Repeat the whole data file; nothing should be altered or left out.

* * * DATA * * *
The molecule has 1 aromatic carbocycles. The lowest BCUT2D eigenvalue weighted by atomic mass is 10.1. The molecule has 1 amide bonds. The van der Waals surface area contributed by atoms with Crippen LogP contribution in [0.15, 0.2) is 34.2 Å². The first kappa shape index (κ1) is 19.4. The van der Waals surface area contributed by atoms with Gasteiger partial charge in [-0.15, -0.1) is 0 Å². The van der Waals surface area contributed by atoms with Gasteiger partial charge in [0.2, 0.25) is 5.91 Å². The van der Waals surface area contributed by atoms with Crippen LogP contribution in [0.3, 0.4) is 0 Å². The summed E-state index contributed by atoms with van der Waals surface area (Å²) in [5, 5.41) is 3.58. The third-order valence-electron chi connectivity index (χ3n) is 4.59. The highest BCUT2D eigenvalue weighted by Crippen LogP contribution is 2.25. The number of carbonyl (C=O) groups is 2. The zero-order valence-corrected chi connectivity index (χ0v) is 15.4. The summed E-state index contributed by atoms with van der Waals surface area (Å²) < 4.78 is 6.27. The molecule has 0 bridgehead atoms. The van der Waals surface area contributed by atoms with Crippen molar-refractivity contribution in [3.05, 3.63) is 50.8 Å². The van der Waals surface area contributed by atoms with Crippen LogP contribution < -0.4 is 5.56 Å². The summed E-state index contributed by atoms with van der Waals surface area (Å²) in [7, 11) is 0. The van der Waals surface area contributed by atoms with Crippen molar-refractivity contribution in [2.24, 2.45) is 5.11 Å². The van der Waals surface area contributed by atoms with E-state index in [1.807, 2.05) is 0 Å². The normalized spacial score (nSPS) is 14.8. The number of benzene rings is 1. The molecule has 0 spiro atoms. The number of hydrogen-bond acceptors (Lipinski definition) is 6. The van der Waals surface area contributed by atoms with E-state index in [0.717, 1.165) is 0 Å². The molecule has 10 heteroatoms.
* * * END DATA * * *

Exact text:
The molecule has 1 aromatic carbocycles. The lowest BCUT2D eigenvalue weighted by atomic mass is 10.1. The molecule has 1 amide bonds. The van der Waals surface area contributed by atoms with Crippen LogP contribution in [0.15, 0.2) is 34.2 Å². The first kappa shape index (κ1) is 19.4. The van der Waals surface area contributed by atoms with Gasteiger partial charge in [-0.15, -0.1) is 0 Å². The van der Waals surface area contributed by atoms with Gasteiger partial charge in [0.2, 0.25) is 5.91 Å². The van der Waals surface area contributed by atoms with Crippen LogP contribution in [0.3, 0.4) is 0 Å². The summed E-state index contributed by atoms with van der Waals surface area (Å²) in [5, 5.41) is 3.58. The third-order valence-electron chi connectivity index (χ3n) is 4.59. The highest BCUT2D eigenvalue weighted by Crippen LogP contribution is 2.25. The number of carbonyl (C=O) groups is 2. The zero-order valence-corrected chi connectivity index (χ0v) is 15.4. The summed E-state index contributed by atoms with van der Waals surface area (Å²) < 4.78 is 6.27. The molecule has 0 bridgehead atoms. The van der Waals surface area contributed by atoms with Crippen molar-refractivity contribution in [3.05, 3.63) is 50.8 Å². The van der Waals surface area contributed by atoms with Crippen LogP contribution < -0.4 is 5.56 Å². The summed E-state index contributed by atoms with van der Waals surface area (Å²) in [7, 11) is 0. The van der Waals surface area contributed by atoms with Crippen molar-refractivity contribution in [2.24, 2.45) is 5.11 Å². The van der Waals surface area contributed by atoms with E-state index in [1.807, 2.05) is 0 Å². The normalized spacial score (nSPS) is 14.8. The number of benzene rings is 1. The molecule has 0 spiro atoms. The number of hydrogen-bond acceptors (Lipinski definition) is 6. The van der Waals surface area contributed by atoms with E-state index in [0.717, 1.165) is 0 Å². The molecule has 10 heteroatoms.